Sudan Recovery Fund - Southern Sudan: New market rakes in more profit for women's groups

8 Jul 2011
Sudan Recovery Fund - Southern Sudan: New market rakes in more profit for women's groups

Southern Sudan - Grace Poni, a 42 year-old mother of 10, no longer has to shell out precious cash to transport her agricultural products to town. These days, she and a number of women’s groups can bring and sell their goods directly in a newly constructed covered market right in their hometown in Nyai-Wudabi, Morobo County in Central Equatoria State.

Sudan Recovery Fund-South Sudan (SRF-SS), through its Small Grants Mechanism, provided funds to national non-government and community-based organizations to improve livelihoods and generate income among vulnerable groups. The Fund, supported by the United Kingdom and the Government of the Netherlands, aims to bridge the gap between recovery and development in South Sudan.

In Nyai-Wudabi, the covered market has been strategically built along the main road. This cuts the costs of transporting vegetables from the farm to the main market by over USD 150 per trip. It also saves market sellers up to three hours of travel time and reduces loss of perishable goods. Moreover, having a central trading area within the village allows concessionaires to sell at higher prices than they would in the main market, located 35 km away in Yei, where supply is higher and prices are lower.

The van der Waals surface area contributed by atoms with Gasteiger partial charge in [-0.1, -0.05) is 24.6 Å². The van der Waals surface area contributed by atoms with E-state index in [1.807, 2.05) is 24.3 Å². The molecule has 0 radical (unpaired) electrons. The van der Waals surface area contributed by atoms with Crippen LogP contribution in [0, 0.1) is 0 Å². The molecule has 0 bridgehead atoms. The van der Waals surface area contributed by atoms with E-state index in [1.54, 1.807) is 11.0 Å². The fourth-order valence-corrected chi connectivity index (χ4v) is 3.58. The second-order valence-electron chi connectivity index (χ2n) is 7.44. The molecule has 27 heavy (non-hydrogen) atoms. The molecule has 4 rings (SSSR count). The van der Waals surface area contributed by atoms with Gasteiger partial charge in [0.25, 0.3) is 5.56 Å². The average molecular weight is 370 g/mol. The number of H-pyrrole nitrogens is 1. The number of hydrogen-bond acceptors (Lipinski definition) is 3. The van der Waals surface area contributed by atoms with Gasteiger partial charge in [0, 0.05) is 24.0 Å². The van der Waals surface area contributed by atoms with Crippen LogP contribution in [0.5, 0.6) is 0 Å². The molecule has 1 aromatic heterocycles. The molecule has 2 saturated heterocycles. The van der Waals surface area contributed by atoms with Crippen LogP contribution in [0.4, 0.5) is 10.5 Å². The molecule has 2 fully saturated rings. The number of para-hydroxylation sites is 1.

Completed in December 2010, the covered market can accommodate as many as 25 sellers on a first come-first served basis. Market days are usually held every Thursday and Friday. Women’s groups sell vegetables and fruits to an average of about 100 buyers a day.  Concessionaires pay local authorities a minimal market access fee upfront for a space in the covered market. This set-up has generated greater income for women like Grace, with savings earned from transportation and post-harvest losses. “I used to earn about US$15 per month from selling vegetables,” she shares. “Now, I bring home US$3-4 per day,” she reveals.

The project was implemented by the national NGO Sudan Peace and Education Development Programme  (SPEDP) – one of almost 70 organizations across South Sudan who have received funding from  Sudan Recovery Fund-South Sudan. SPEDP also conducted agricultural livelihoods training, such as vegetable farming, and formed women’s farming groups in Morobo and other counties in Central Equatoria State. Assorted vegetable seeds, fruit seedlings and agricultural tools and equipment were provided to communities as well, to increase their agricultural productivity and household income levels. A similar market shade has been built nearby through the same scheme.

To learn more please visit the new UN South Sudan website: http://southsudan.one.un.org/index.html

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